Filed Under:  Local, News, Politics

Obama endorses Landrieu, Orleans democrats endorse Bagneris

13th January 2014   ·   0 Comments

By Christopher Tidmore
Contributing Writer

Community activist Pat Bryant entered the December 18 Christmas Party with two seemingly contradictory lapel buttons.

On the left—appropriately—was a 2014 mayoral campaign pin for Danatus King. On the right lapel sat an “I like Mike” pin. Since it was less than a week since CDC Judge Michael Bagneris had resigned to run for Mayor of New Orleans, Bryant had retasked the button so as to offer equal representation to the other Black candidate. (Considering the last-minute nature of the decision to stand, Bagneris hadn’t had time to imprint pins.)

Responding to the question, “You seem to have a bit of confusion on whom you’re going to support?” Bryant replied with a laugh, “No.”

“I’m for both,” he said and he expressed a hope that one or the other would drop out in favor of the stronger candidate. There was little doubt, though, that the African-American activist craved a Black Mayor. The civil rights record of the Landrieu family, and of Mitch Landrieu in particular, just did not carry much water with Bryant.

Or many other African-Americans who have felt a diminished influence post-Katrina in a still Black-majority city. Even the endorsement of President Barack Obama for Mitch Landrieu’s re-election carried little water with the Black-majority Democratic Party leadership of Orleans Parish. They endorsed Michael Bagneris for mayor over the incumbent—ignoring their own president’s preference.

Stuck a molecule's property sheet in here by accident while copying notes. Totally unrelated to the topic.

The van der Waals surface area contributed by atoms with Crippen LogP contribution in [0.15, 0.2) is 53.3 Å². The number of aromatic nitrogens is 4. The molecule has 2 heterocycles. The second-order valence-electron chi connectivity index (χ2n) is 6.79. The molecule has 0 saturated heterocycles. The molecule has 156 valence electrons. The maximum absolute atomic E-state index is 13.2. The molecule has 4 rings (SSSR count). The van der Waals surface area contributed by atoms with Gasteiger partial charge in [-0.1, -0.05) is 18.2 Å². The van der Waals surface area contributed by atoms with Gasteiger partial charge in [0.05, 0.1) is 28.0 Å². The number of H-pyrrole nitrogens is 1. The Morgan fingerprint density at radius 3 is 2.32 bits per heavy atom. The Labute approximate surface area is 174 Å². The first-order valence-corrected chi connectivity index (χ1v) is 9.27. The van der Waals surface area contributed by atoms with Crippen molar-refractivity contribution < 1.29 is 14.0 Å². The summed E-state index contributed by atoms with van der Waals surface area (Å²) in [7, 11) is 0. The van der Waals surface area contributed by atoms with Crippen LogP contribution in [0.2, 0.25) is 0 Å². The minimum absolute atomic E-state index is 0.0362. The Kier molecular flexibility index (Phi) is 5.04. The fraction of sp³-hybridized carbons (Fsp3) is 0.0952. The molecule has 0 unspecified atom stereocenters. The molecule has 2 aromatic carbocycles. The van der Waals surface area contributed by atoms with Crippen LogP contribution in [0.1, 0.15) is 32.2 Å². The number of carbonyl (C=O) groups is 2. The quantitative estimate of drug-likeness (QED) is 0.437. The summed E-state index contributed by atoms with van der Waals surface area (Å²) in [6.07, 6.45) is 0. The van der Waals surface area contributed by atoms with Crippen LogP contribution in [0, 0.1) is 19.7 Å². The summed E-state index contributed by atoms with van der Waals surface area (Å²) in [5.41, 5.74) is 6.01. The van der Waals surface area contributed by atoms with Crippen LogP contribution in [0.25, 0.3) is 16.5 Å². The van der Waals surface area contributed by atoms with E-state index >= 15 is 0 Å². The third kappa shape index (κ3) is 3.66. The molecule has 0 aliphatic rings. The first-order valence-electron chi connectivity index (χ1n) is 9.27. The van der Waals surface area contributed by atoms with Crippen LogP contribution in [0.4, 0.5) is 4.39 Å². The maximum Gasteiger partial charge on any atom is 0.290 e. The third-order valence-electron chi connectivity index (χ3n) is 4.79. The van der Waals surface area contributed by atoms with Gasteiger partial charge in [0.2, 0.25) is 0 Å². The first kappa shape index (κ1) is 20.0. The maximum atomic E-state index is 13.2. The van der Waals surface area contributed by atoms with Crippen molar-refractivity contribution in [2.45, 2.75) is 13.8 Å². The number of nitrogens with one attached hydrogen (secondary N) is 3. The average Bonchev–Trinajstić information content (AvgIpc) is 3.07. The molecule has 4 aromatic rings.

“It is somewhat unprecedented for the party to reject its highest-ranking city official for re-election,” Bagneris campaign consultant Greg Buisson told The Louisiana Weekly. “It is especially surprising in the wake of the endorsement of the Mayor by the nation’s highest ranking Democrat. It shows that the local party leaders are sending a message to Washington: “we know what is best for New Orleans.”

Better than Barack Obama, who had said earlier last week, “Today, with the city poised for even more progress, there is no question that Mitch [Landrieu] has earned a second term as mayor – and I hope the people of New Orleans will give him one.”

Bagneris reportedly won more than 64 percent of the Orleans Parish Democratic Executive Committee Political Activities Committee vote against incumbent Mayor Mitch Landrieu, after responding to questions from OPDEC members on Wednesday, January 8 in the Orleans Parish Civil District Court jury room. Said the former CDC Judge, “This decision by the Democratic Party leaders will accelerate the momentum we are experiencing across the city…It was a brassy move for them to reject Washington politics. But they know that this election is about the future of our city, not the fate of political agenda.”

What Bagneris did not mention is the vote essentially broke down on racial lines, with white Democrats backing Landrieu and African Americans behind Bagneris—though there were notable exceptions in both cases.

The racial breakdown is not completely surprising since Bagneris and fellow challenger Danatus King launched attacks accusing Landrieu of not doing enough to bridge “the city of the haves and the city of the have-nots,” as King put it. He specifically labeled those “have-not neighborhoods,” eastern New Orleans, Central City and other enclaves that are predominately African-American.